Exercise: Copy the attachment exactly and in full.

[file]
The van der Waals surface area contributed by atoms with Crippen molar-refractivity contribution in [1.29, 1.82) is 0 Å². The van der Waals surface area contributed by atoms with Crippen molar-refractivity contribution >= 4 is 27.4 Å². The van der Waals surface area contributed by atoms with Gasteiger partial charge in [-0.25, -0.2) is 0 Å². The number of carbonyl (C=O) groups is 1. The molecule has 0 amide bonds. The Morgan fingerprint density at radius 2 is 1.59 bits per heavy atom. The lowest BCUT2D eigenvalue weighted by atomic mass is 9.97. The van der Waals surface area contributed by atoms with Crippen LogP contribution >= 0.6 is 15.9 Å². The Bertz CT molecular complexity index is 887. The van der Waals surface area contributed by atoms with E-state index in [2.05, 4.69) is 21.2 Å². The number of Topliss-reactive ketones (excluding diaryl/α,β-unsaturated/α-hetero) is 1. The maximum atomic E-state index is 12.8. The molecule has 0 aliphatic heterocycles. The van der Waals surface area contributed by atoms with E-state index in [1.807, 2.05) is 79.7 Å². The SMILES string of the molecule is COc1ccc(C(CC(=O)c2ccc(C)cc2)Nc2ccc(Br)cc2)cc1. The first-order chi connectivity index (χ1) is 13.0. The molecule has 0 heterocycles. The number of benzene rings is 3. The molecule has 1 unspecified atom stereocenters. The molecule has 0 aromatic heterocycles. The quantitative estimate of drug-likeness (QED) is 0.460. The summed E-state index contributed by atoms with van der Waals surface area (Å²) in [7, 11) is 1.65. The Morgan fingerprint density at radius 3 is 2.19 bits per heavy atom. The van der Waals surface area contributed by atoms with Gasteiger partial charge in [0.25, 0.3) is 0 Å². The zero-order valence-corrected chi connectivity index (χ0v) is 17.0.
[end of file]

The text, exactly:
The van der Waals surface area contributed by atoms with Crippen molar-refractivity contribution in [1.29, 1.82) is 0 Å². The van der Waals surface area contributed by atoms with Crippen molar-refractivity contribution >= 4 is 27.4 Å². The van der Waals surface area contributed by atoms with Gasteiger partial charge in [-0.25, -0.2) is 0 Å². The number of carbonyl (C=O) groups is 1. The molecule has 0 amide bonds. The Morgan fingerprint density at radius 2 is 1.59 bits per heavy atom. The lowest BCUT2D eigenvalue weighted by atomic mass is 9.97. The van der Waals surface area contributed by atoms with Crippen LogP contribution >= 0.6 is 15.9 Å². The Bertz CT molecular complexity index is 887. The van der Waals surface area contributed by atoms with E-state index in [2.05, 4.69) is 21.2 Å². The number of Topliss-reactive ketones (excluding diaryl/α,β-unsaturated/α-hetero) is 1. The maximum atomic E-state index is 12.8. The molecule has 0 aliphatic heterocycles. The van der Waals surface area contributed by atoms with E-state index in [1.807, 2.05) is 79.7 Å². The SMILES string of the molecule is COc1ccc(C(CC(=O)c2ccc(C)cc2)Nc2ccc(Br)cc2)cc1. The first-order chi connectivity index (χ1) is 13.0. The molecule has 0 heterocycles. The number of benzene rings is 3. The molecule has 1 unspecified atom stereocenters. The molecule has 0 aromatic heterocycles. The quantitative estimate of drug-likeness (QED) is 0.460. The summed E-state index contributed by atoms with van der Waals surface area (Å²) in [7, 11) is 1.65. The Morgan fingerprint density at radius 3 is 2.19 bits per heavy atom. The van der Waals surface area contributed by atoms with Gasteiger partial charge in [0.25, 0.3) is 0 Å². The zero-order valence-corrected chi connectivity index (χ0v) is 17.0.